During one of my many trips back to my native South Africa, I picked up one of these beautiful instruments. They are easily available at craft markets, tourist shops, or just sold by the side of the road. Part of the Venda and Shona traditions, this type of instrument is also found further North, where it may be known as a Kalimba or Sansa.
The tuning of each member of this family is unique. For my mbira, the lowest notes are in the middle, the highest on the left and right, with different pentatonic scales in each of these two registers (see the note names below).
Temperament is a fascinating aspect. Some of the notes are a little sharper or flatter than my piano. It's weird at first, but after playing the mbira for some time, one is gradually transported into a new universe of amazing sound. These extraordinary notes don't fluctuate, even if you wiggle the metal bars back and forth. In that sense, metal is more economical than string as a method of sound production, because, unlike the strings of the piano, metal doesn't expand and contract. There is no need for constant tune ups!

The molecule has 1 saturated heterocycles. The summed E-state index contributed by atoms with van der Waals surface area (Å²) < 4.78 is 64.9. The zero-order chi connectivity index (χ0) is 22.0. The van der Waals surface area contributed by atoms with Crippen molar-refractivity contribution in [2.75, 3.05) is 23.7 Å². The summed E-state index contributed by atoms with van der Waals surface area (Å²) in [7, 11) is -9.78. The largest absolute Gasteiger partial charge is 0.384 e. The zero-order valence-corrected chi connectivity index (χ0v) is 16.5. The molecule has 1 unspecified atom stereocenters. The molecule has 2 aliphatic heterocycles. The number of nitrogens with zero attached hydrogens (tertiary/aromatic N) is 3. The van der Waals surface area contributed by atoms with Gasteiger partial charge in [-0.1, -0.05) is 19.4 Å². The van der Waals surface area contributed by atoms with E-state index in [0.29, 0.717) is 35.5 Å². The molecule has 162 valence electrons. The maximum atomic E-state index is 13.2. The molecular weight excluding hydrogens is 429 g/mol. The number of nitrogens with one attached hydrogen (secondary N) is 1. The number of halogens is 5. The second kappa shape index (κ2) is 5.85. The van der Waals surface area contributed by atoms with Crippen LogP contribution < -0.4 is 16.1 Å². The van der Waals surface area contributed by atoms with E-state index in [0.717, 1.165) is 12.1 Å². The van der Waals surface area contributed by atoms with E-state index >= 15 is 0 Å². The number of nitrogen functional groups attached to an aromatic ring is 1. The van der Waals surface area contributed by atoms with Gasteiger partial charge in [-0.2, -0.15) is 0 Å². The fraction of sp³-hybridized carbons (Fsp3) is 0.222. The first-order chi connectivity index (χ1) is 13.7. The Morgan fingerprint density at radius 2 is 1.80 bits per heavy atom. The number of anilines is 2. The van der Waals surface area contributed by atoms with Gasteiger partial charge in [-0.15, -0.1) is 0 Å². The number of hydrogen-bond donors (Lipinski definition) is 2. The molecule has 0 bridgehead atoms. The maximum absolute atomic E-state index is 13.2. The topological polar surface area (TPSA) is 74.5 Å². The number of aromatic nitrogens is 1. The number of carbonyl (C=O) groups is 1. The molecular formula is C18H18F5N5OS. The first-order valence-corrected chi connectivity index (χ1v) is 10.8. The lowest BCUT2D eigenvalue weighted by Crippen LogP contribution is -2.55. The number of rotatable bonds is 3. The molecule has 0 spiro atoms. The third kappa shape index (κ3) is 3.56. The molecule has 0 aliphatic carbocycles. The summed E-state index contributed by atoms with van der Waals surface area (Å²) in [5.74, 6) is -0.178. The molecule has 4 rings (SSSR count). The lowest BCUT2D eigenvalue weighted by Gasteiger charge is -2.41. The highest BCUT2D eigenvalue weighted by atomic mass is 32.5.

The mbira has a great sound when you put your ear close, but quickly dies away from a few feet back. Not wishing to lose any tone quality, I clipped a flexible microphone to the edge, and ran it passed a receiver to a speaker with a nice handle for ease of moving around. Now I can place my instrument in a group of musicians and match them for volume.
Having started to learn the characteristics of this little gem, my thoughts began to drift towards composition. I had received a commission from the Dana Ensemble, a chamber orchestra in Youngstown, Ohio, and wrote The Garden Had Fallen Still for them. This piece throws the mbira in with winds, brass, percussion, guitar, harmonium and strings. It is played by a pianist, who is asked to alternate between piano and "thumb piano." Rehearsals were a blast, as we worked out ways of balancing dynamic levels and intonation, and gradually accepted this new member into the conventional ensemble.
The Garden Had Fallen Still will premier at Ford Family Recital Hall, DeYor Performing Arts Center, Youngstown, Ohio on Sunday, 2 May, 3:00 pm. Masks will be worn, and social distancing will be observed. Purchase tickets here.
My mbira, about 7 inches in diameter, with a clip-on microphone, and an alluring metallic sound
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